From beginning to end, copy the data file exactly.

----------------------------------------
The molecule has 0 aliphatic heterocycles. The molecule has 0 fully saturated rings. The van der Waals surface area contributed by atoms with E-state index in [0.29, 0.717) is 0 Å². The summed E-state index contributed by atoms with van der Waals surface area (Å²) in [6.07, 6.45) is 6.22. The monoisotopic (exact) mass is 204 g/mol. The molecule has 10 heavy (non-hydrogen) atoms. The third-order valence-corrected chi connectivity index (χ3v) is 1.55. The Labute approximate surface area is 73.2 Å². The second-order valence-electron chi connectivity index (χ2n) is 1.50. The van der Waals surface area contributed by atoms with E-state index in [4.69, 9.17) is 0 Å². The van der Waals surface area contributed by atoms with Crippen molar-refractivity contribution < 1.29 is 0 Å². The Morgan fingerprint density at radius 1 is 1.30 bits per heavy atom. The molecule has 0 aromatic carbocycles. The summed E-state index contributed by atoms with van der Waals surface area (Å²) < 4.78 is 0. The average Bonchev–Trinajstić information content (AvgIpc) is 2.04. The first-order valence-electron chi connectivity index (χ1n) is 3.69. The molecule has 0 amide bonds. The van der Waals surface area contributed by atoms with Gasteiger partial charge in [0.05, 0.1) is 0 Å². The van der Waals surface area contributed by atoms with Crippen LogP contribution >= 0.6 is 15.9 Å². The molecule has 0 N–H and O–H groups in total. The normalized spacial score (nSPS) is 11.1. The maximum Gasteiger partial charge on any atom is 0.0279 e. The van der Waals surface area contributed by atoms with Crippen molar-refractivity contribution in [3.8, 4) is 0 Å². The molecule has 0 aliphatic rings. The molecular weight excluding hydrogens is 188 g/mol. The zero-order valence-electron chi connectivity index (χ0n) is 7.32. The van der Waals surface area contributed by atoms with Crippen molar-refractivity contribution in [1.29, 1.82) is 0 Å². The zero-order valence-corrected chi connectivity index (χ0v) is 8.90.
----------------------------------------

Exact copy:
The molecule has 0 aliphatic heterocycles. The molecule has 0 fully saturated rings. The van der Waals surface area contributed by atoms with E-state index in [0.29, 0.717) is 0 Å². The summed E-state index contributed by atoms with van der Waals surface area (Å²) in [6.07, 6.45) is 6.22. The monoisotopic (exact) mass is 204 g/mol. The molecule has 10 heavy (non-hydrogen) atoms. The third-order valence-corrected chi connectivity index (χ3v) is 1.55. The Labute approximate surface area is 73.2 Å². The second-order valence-electron chi connectivity index (χ2n) is 1.50. The van der Waals surface area contributed by atoms with E-state index in [4.69, 9.17) is 0 Å². The van der Waals surface area contributed by atoms with Crippen molar-refractivity contribution < 1.29 is 0 Å². The Morgan fingerprint density at radius 1 is 1.30 bits per heavy atom. The molecule has 0 aromatic carbocycles. The summed E-state index contributed by atoms with van der Waals surface area (Å²) < 4.78 is 0. The average Bonchev–Trinajstić information content (AvgIpc) is 2.04. The first-order valence-electron chi connectivity index (χ1n) is 3.69. The molecule has 0 amide bonds. The van der Waals surface area contributed by atoms with Gasteiger partial charge in [0.05, 0.1) is 0 Å². The van der Waals surface area contributed by atoms with Crippen LogP contribution >= 0.6 is 15.9 Å². The molecule has 0 N–H and O–H groups in total. The normalized spacial score (nSPS) is 11.1. The maximum Gasteiger partial charge on any atom is 0.0279 e. The van der Waals surface area contributed by atoms with Crippen molar-refractivity contribution in [3.8, 4) is 0 Å². The molecule has 0 aliphatic rings. The molecular weight excluding hydrogens is 188 g/mol. The zero-order valence-electron chi connectivity index (χ0n) is 7.32. The van der Waals surface area contributed by atoms with Crippen molar-refractivity contribution in [1.29, 1.82) is 0 Å². The zero-order valence-corrected chi connectivity index (χ0v) is 8.90.